C. Drinking leads to neglect, willful cruelty or unjustified punishment (which by definition includes the endangerment of the child’s person or health) or the physical injury or death of a child.
D. Refers to those situations where the child's health is endangered, including malnutrition.
E. Kinship or relatives' homes, family foster homes, treatment foster homes, or group or residential care.
F. Corporal Punishment.
G. Has unexplained burns, bites, bruises,broken bones, or black eyes; Has fading bruises or other marks noticeable after an absence from school; Seems frightened of the parents and protests or cries when it is time to go home; Shrinks at the approach of adults; and Reports injury by a parent or another adult caregiver.
H. Any single act of abuse that causes physical trauma of sufficient severity that, if left untreated, would cause permanent physical disfigurement, permanent physical disability, or death; Any single act of sexual abuse that causes significant bleeding, deep bruising, or significant external or internal swelling; More than one act of physical abuse, each of which causes bleeding, deep bruising, significant external or internal swelling, bone fracture, or unconsciousness; and The willful, prolonged failure to provide adequate food.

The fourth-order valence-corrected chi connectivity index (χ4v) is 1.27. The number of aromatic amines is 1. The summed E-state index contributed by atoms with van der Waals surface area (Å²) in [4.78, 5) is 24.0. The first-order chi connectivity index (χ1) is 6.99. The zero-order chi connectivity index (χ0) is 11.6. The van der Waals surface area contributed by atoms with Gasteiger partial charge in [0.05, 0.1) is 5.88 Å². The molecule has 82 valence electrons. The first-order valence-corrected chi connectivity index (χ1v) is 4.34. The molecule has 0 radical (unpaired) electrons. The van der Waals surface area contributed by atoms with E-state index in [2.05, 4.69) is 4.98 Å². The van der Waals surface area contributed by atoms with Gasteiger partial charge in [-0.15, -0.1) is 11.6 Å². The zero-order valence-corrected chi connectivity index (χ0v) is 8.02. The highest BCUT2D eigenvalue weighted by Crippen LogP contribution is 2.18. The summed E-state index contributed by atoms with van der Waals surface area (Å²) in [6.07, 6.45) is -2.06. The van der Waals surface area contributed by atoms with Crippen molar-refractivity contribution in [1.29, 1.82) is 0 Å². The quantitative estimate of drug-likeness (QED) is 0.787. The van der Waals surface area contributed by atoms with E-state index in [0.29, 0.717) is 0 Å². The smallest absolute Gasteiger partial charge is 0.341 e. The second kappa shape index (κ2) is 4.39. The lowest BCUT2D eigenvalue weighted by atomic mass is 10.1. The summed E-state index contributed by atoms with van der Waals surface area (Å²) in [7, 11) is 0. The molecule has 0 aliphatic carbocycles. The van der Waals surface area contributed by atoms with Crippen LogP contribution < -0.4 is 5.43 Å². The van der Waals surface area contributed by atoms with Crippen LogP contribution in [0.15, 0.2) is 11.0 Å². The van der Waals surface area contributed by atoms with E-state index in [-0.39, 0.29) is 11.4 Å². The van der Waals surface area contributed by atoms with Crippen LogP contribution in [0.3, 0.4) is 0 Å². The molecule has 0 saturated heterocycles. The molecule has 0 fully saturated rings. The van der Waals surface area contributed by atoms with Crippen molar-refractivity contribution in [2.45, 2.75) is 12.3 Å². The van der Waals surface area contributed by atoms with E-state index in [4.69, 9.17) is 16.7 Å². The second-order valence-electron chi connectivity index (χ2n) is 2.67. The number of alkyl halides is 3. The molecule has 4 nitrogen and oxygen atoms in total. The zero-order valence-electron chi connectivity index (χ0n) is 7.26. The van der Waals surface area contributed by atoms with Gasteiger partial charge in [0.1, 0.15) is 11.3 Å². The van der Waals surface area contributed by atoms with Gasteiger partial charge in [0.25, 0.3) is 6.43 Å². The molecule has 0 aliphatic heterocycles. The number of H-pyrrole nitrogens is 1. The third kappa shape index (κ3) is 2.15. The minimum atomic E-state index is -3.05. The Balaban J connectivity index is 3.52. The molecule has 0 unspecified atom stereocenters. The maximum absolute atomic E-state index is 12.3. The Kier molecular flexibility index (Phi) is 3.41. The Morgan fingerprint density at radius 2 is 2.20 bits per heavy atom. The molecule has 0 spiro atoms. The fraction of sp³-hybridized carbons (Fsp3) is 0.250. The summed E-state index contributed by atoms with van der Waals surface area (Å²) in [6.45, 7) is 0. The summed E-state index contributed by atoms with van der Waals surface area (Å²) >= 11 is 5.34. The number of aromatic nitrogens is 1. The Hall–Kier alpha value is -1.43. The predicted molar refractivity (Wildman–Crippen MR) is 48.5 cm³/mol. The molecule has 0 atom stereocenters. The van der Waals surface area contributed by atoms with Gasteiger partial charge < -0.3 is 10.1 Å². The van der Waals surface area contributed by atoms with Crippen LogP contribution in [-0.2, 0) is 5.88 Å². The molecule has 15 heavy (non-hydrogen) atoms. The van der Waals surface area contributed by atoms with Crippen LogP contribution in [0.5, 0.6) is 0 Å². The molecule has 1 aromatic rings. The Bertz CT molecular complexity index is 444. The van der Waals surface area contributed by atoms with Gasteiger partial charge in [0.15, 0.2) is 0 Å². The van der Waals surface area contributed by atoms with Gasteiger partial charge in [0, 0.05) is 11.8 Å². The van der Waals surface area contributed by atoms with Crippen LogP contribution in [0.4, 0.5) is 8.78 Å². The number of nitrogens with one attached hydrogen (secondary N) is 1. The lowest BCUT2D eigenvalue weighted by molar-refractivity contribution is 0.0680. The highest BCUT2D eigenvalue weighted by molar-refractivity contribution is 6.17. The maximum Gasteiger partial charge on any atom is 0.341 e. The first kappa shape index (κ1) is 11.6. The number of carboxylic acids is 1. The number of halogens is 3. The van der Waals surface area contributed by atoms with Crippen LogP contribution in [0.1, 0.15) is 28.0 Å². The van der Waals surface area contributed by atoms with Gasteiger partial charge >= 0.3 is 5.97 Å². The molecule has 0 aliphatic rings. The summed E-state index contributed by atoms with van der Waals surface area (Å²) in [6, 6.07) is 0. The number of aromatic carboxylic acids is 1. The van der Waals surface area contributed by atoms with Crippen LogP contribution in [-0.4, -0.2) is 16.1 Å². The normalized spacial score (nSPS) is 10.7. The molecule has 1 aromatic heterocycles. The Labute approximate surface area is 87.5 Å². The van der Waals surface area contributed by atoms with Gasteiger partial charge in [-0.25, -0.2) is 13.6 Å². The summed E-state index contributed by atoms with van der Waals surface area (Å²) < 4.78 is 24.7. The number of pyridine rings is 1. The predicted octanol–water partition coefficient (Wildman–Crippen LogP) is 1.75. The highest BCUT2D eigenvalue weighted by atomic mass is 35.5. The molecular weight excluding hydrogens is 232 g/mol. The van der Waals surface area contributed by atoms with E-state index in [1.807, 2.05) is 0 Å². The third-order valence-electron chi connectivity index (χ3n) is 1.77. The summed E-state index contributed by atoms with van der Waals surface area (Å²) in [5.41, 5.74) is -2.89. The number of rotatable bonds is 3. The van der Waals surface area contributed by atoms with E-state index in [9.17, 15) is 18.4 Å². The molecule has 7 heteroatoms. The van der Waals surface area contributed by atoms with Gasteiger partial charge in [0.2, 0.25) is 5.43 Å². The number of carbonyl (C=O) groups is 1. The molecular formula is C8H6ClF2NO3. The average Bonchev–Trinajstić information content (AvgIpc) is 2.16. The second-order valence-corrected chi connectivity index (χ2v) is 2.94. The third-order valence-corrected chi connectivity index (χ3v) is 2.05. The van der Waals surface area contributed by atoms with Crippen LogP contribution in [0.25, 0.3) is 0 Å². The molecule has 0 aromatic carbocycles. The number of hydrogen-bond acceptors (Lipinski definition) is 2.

I. Humor, generalization, self-disclosure, storytelling, limit-setting, and instillation of hope.
J. The child might be afraid or reluctant to go home, or might run away; show unusual aggression, rages, or tantrums; flinch when touched; have changes in school performance and attendance; withdraw from family, friends, and activities previously enjoyed; have poor self-esteem (eg, describe himself or herself as bad, feel punishment is deserved, be very withdrawn); or have suicidal thoughts or exhibit self-destructive behaviour (eg, self-mutilation, suicide attempt, extreme risk-taking behaviour.)
K. Report such suspected incident of abuse or neglect to a designated agency immediately or as soon as practically possible by telephone and shall prepare and send a written report thereof within 36 hours of receiving the information concerning the incident.
L. Provide information and referral; educational services including book and film library. Usually are multidisciplinary in nature, and help coordinate service delivery. Provide visibility to the problem of child abuse.
M. Any mandated reporter who willfully fails to report abuse or neglect, or any person who impedes or inhibits a report of abuse or neglect, where that abuse or neglect results in death or great bodily injury.